The German Pain Scale

Conference day today. They canceled my postgraduate course, but offered me a different course. Given that I had considered both of these options, I’m not torn up about it. One (minor) problem with being in the conference is this: I don’t have much to blog about, so I’ll make some general observations.

German, for example, is a very guttural tongue. People around here seem to be continuously yelling at each other, but there is a bizarre disconnect. Their faces look happy, but they are spitting violent words of apparent vitriol at each other. It’s very disorienting.

OK – that was a lie. Germans never look happy, the German range of expression covers the full spectrum of general discontent at one extreme, all the way to downright anger at the opposite extreme.   


This is the visual pain scale that we use in the US.


This is the German counterpart.

Also, this is probably why I’m finding that isn’t always apparent when I am in the former East vs West – they’re all a bit stoic and severe. There seem to be more people in the West, however.

After spending all day in conference, I got out for a very brief hour before meeting S at her hotel. We had some drinks waiting for her brother, then the three of us headed out to dinner. 

They left the choice to me, but I really haven’t done any substantial research on the restaurants in town. Still, after a few brief minutes I chose a place that is highly rated, nearby, and that has a number of neighboring restaurants (in case we couldn’t get in). And, of course it was German, because I have no desire to eat French, Italian, or Chinese food while in Germany.

All of the tables in the restaurant had been reserved, but we got an open table outside. This was fine, because the evening was absolutely beautiful. We ordered a round of beer from the waitress, who was at a perpetual 6 on the German Pain Scale.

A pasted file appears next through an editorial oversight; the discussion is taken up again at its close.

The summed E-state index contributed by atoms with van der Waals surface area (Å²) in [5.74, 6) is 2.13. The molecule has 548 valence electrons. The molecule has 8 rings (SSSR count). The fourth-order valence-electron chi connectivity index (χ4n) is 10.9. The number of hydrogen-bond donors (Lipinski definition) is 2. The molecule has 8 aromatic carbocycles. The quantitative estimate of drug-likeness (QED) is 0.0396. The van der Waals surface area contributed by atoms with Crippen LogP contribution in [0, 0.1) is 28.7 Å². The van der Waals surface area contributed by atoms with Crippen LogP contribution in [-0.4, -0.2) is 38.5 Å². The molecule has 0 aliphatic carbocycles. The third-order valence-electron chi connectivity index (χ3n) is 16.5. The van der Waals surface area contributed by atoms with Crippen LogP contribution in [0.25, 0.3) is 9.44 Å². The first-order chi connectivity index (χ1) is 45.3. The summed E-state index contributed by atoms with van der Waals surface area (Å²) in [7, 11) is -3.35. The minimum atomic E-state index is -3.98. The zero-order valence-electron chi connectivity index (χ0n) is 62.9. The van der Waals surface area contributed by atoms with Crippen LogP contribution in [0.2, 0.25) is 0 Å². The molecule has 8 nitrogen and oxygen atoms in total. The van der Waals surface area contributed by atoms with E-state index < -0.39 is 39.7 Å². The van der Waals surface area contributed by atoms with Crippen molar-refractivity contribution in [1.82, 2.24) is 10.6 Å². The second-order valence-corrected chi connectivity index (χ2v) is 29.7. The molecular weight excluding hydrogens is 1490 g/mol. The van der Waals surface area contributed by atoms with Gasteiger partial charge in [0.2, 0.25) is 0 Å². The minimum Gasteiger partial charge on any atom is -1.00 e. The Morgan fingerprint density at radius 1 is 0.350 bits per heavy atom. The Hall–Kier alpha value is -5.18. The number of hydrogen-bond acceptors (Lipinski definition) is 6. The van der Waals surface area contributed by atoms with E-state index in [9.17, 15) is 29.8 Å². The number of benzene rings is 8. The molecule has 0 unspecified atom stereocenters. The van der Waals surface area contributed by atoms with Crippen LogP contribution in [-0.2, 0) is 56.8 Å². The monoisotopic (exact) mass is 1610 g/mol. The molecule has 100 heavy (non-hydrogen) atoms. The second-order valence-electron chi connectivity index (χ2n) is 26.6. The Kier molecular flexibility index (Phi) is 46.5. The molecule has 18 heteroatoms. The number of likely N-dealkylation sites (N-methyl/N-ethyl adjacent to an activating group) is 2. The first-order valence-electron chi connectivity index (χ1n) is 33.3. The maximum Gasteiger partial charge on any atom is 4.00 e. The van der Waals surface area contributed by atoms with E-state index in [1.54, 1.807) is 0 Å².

She returned with the beer and took our orders. M’s beer was wrong, and we would have told her that, but she disappeared. We sat talking, drinking, and waiting, all while the light grew dimmer and the evening colder. The restaurant was raucous with tipsy patrons watching a soccer match. The people at the next table were on their third round, but our waitress was not to be found.

We caught the attention of another waitress, who asked again for our orders. She was at somewhere from 2-4 on the German Pain Scale. Could have been 0 — I couldn’t tell. While we waited for our meals she brought brandies for us in way of apology. I don’t know what happened to our original waitress – she was nowhere to be seen.

I ordered another beer. This was a Schneider Weisse, which was creamy and malty. Much better than the first. (It’s a good sign that I remember the name.)


Finally, dinner came. I had ordered the Berlin Plate, featuring a light meatball in cream sauce, roast pork, half a currywurst (sausage with curry flavor – they’re very popular here), delicious red cabbage, beets, and potatoes. This gave me the opportunity to taste a little bit of everything, but the clear winner was the meatball – I really want more of that. And the cabbage.

We spoke briefly with the men sitting next to us. One didn’t seem to fit on the pain scale, but he turned out to be Austrian, which explained his ability to smile. Once again, I have resorted to telling people I am from New York. Although Europeans are much more familiar with American cities than were the Indonesians, It’s just easier. S didn’t even blink when I did this, but she did question it later.


As the night grew old, we paid our bills. We gave each other baffled looks when we saw that the pain-scale-6 waitress had returned. After this, we returned to our hotels, passing by the remnants of one of the churches destroyed in the war, now maintained as a monument. 

Tomorrow is a full conference day, and at some point I really must explore this city.

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